Wall Street has started Wednesday on the front foot as traders took heart from renewed optimism over global trade.
Shortly after the opening bell, the Dow Jones Industrial Average was up 0.6% to 26,320 while the S&P 500 climbed 0.64% to 2,912 and the Nasdaq rose 0.78% to 7,885.
However, it wasnt all positives across the Atlantic, with concerns about the ongoing strike at car-making giant General Motors Co (NYSE:GM) combining with others industrials headwinds.
“The strike at General Motors, together with continued problems at Boeing, means that the incoming manufacturing data over the next month or two will go from bad to terrible”, said US economist Michael Pearce for the London-based research firm.
He added however that while the striking workers were key to their expectations that US economic growth would slow in the fourth quarter, it was likely to pick up again quickly once the disputes were resolved, making it “a reason to be sceptical of claims the economy is on the brink of a recession”.
“We already expected GDP growth to slow to 1% annualised in the fourth quarter. The problems at GM and Boeing raise the risks of a worse outturn. That will inevitably raise fears of a recession, but output will rebound as those disruptions are cleared. We still think a soft landing is the most likely outcome”, CE concluded.
In London, the FTSE 100 was 36 points higher at 7,180.
2.15pm: Wall Street to head higher as trade tensions appear to cool
The US markets are expected to start Wednesday on the front foot after new reports appeared to show that the US and China were attempting to ease tensions ahead of talks on Thursday.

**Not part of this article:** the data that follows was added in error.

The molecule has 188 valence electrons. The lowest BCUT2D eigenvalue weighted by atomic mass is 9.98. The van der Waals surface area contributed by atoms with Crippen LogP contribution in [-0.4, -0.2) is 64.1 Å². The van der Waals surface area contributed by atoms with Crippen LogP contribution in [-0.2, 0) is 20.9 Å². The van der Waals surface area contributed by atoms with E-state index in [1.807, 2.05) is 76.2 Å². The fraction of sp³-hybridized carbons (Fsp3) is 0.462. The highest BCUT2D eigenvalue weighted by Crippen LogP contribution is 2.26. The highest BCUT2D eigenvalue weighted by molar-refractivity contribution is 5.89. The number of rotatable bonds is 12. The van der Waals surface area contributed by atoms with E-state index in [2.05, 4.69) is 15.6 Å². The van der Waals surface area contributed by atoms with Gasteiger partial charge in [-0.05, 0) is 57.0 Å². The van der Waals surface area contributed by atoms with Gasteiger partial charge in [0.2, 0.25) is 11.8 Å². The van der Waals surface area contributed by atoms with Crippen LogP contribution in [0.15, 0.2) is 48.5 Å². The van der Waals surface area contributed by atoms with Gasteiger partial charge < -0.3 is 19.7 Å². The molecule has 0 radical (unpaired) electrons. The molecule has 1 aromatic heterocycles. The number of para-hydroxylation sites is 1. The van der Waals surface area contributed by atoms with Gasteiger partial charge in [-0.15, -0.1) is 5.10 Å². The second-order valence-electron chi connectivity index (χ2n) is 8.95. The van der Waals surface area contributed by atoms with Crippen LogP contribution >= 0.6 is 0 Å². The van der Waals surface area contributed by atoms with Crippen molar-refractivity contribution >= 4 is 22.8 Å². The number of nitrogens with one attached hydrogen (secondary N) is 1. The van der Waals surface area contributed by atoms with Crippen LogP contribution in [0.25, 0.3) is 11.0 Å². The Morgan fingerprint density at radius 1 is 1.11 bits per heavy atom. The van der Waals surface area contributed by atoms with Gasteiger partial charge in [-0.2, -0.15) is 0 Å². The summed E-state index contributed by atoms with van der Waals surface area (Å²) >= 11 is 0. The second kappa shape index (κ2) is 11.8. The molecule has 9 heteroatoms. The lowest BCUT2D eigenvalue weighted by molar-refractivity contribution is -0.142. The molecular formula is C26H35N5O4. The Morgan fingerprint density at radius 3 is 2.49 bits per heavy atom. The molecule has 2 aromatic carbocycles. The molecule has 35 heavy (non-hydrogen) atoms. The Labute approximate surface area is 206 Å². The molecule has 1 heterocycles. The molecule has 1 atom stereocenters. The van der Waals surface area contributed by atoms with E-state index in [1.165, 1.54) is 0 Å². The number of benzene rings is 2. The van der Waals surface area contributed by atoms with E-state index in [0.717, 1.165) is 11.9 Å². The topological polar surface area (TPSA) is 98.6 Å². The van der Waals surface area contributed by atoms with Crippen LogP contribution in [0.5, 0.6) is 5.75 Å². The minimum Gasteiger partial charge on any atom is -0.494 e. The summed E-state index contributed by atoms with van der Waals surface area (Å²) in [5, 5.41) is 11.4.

A Bloomberg report that China would be open to a limited trade deal with the US on condition of no more tariff hikes as well as a Financial Times piece indicating that China had also offered to increase purchases of US agricultural products by 50% to around US$50bn have boosted optimism among traders that both sides are trying to reach an agreement and end the trade war.
However, if a deal is to be agreed it may need to happen during this round of talks, as US import duties on US$250bn-worth of Chinese goods are due to increase to 30% from 25% on 15 October.
Aside from the trade news, investors will also be awaiting the latest minutes from the last meeting of the Federal Reserve, and whether any insight can be gleaned around the possibility of another interest rate cut before the end of the year.
Meanwhile, in London, the FTSE 100 was 34 points higher at 7,178 into mid-afternoon.
12.20pm: ING analysts cautious on trade deal chances
While the news of a potential small trade offer from China has provided some optimism for the markets, analysts at ING remain cautious, saying there is “scant evidence” that the two sides will be able to move enough to break the current deadlock.
The Dutch bank said that despite positive signals in the recent news cycle, the chances of a deal happening quickly were “low” as Donald Trump would need to remove some of his demands on China and had already said he did not want to strike a mini deal with Beijing.